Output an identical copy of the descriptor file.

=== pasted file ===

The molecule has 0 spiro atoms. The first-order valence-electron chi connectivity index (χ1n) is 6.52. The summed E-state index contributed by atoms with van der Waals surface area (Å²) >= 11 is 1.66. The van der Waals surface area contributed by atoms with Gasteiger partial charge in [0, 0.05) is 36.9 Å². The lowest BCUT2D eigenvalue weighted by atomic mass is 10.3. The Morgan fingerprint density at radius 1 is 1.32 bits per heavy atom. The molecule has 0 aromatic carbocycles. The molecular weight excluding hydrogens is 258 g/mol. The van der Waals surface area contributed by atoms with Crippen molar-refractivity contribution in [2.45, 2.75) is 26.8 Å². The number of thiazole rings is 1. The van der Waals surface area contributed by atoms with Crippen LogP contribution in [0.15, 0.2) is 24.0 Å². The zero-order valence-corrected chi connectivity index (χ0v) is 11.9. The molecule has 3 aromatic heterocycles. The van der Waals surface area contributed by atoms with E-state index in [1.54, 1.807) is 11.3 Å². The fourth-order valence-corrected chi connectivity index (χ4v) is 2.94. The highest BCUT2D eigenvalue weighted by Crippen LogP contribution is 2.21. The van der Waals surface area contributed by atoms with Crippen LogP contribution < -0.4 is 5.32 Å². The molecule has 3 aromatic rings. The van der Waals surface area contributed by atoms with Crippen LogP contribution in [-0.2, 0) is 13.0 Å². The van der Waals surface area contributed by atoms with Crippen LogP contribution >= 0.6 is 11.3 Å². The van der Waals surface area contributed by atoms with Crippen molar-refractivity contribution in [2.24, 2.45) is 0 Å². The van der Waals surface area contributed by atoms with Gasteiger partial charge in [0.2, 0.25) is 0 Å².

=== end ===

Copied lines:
The molecule has 0 spiro atoms. The first-order valence-electron chi connectivity index (χ1n) is 6.52. The summed E-state index contributed by atoms with van der Waals surface area (Å²) >= 11 is 1.66. The van der Waals surface area contributed by atoms with Gasteiger partial charge in [0, 0.05) is 36.9 Å². The lowest BCUT2D eigenvalue weighted by atomic mass is 10.3. The Morgan fingerprint density at radius 1 is 1.32 bits per heavy atom. The molecule has 0 aromatic carbocycles. The molecular weight excluding hydrogens is 258 g/mol. The van der Waals surface area contributed by atoms with Crippen molar-refractivity contribution in [2.45, 2.75) is 26.8 Å². The number of thiazole rings is 1. The van der Waals surface area contributed by atoms with Crippen LogP contribution in [0.15, 0.2) is 24.0 Å². The zero-order valence-corrected chi connectivity index (χ0v) is 11.9. The molecule has 3 aromatic heterocycles. The van der Waals surface area contributed by atoms with E-state index in [1.54, 1.807) is 11.3 Å². The fourth-order valence-corrected chi connectivity index (χ4v) is 2.94. The highest BCUT2D eigenvalue weighted by Crippen LogP contribution is 2.21. The van der Waals surface area contributed by atoms with Crippen LogP contribution < -0.4 is 5.32 Å². The molecule has 3 aromatic rings. The van der Waals surface area contributed by atoms with Crippen LogP contribution in [-0.2, 0) is 13.0 Å². The van der Waals surface area contributed by atoms with Crippen LogP contribution >= 0.6 is 11.3 Å². The van der Waals surface area contributed by atoms with Crippen molar-refractivity contribution in [2.24, 2.45) is 0 Å². The van der Waals surface area contributed by atoms with Gasteiger partial charge in [0.2, 0.25) is 0 Å².